When a user signs into our application, we use the Login method to create a token. That token might be a JWT, a remember token, or something else entirely. We don’t really care so long as that token works to authenticate the user.

That means we might start with a remember token implementation:

package token

type AuthService struct {
  UserStore interface {
    Authenticate(email, password string) (*app.User, error)
  }
  TokenStore interface {
    User(app.Token) (*app.User, error)
    Create(userID string) (app.Token, error)
  }
}

func (a *AuthService) Login(email, password string) (app.Token, error) {
  user, err := a.UserStore.Authenticate(email, password)
  if err != nil {
    return "", err
  }
  token, err := a.TokenStore.Create(user.ID)
  if err != nil {
    return "", err
  }
  return token, nil
}

func (a *AuthService) Authenticate(t app.Token) (*app.User, error) {
  user, err := a.TokenStore.User(t)
  if err != nil {
    return nil, err
  }
  return user, nil
}

And then we might read a Hacker News article telling us about how cool JWTs are and decide to give them a shot:

package jwt

type AuthService struct {
  UserStore interface {
    Authenticate(email, password string) (*app.User, error)
  }
}

func (a *AuthService) Login(email, password string) (app.Token, error) {
  user, err := a.UserStore.Authenticate(email, password)
  if err != nil {
    return "", err
  }
  token := // build the JWT
  return token, nil
}

func (a *AuthService) Authenticate(t app.Token) (*app.User, error) {
  token, err := Parse(t) // not implemented here
  if err != nil {
    // eg if we couldn't parse the token for any reason - such as an invalid
    // signature
    return nil, err
  }
  // Otherwise pull this data from the JWT. You may need to use fields like
  // "Claims" depending on how you implement this.
  return &app.User{
    ID: token.UserID,
    Email: token.Email,
  }, nil
}

I have intentionally stubbed out or commented out most logic in both of these implementations for brevity, but I think the point still stands; the original AuthService could be implemented in a number of ways.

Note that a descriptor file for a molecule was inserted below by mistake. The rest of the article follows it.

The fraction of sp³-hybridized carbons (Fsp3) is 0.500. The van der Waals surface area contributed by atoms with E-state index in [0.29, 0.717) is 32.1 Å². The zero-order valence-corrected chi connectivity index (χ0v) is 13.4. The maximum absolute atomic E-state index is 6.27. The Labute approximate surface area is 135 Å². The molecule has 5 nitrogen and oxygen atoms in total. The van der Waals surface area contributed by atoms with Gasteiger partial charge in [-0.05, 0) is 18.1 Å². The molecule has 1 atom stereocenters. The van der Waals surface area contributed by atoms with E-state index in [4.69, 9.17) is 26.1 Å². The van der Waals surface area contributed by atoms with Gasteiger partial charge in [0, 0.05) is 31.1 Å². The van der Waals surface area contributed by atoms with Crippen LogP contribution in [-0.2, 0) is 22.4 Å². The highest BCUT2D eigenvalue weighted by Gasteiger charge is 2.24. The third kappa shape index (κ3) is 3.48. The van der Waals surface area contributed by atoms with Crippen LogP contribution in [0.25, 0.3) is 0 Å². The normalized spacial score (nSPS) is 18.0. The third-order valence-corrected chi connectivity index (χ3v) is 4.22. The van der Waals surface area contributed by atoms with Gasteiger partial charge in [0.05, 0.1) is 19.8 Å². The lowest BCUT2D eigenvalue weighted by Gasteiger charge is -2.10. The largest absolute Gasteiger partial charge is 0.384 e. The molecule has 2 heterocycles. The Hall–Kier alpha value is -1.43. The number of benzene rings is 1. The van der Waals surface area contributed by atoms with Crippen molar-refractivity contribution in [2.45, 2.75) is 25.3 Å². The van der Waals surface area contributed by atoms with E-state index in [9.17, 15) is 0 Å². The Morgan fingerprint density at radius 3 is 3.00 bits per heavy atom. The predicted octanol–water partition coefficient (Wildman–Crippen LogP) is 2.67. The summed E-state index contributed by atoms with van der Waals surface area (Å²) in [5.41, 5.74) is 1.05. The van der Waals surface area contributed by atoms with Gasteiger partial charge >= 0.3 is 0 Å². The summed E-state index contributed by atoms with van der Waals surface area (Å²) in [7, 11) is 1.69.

While we might not care about how each token is generated, there still might be other aspects of the AuthService interface that we care about and want to test across all implementations. For instance, we might expect a token to work for multiple calls to Authenticate rather than expiring after a single use. Or we might expect a specific type of error when a user provides an email address that doesn’t exist so that we can inform the user that they do not have an account.

By using interface test suites we are able to express all of these requirements at the domain level, making it clear to anyone who implements the interface what is expected of them.

We are also able to write these tests once, and then with reasonable confidence - that is as long as the test suite is utilized - we can verify that each implementation matches our requirements and is very likely to work in our application.

Additionally, when you do find a bug with one of your implementations you can often write a test at the interface level and ensure that the bug isn’t present in any existing or future implementations.

In short, interface test suites pair very nicely with the domain driven design pattern because we often already have interfaces defined as building blocks. They are also a great fit because interface tests can only test behavior, not implementation details, so any tests written this way are less likely to break if our application needs to evolve based on ever-changing requirements.

To reiterate, using interface test suites doesn’t mean you can only use interface tests with DDD, but I do find that many unit tests defined at the implementation level can often be replaced with an interface test serving the same purpose which provides a longer lasting benefit.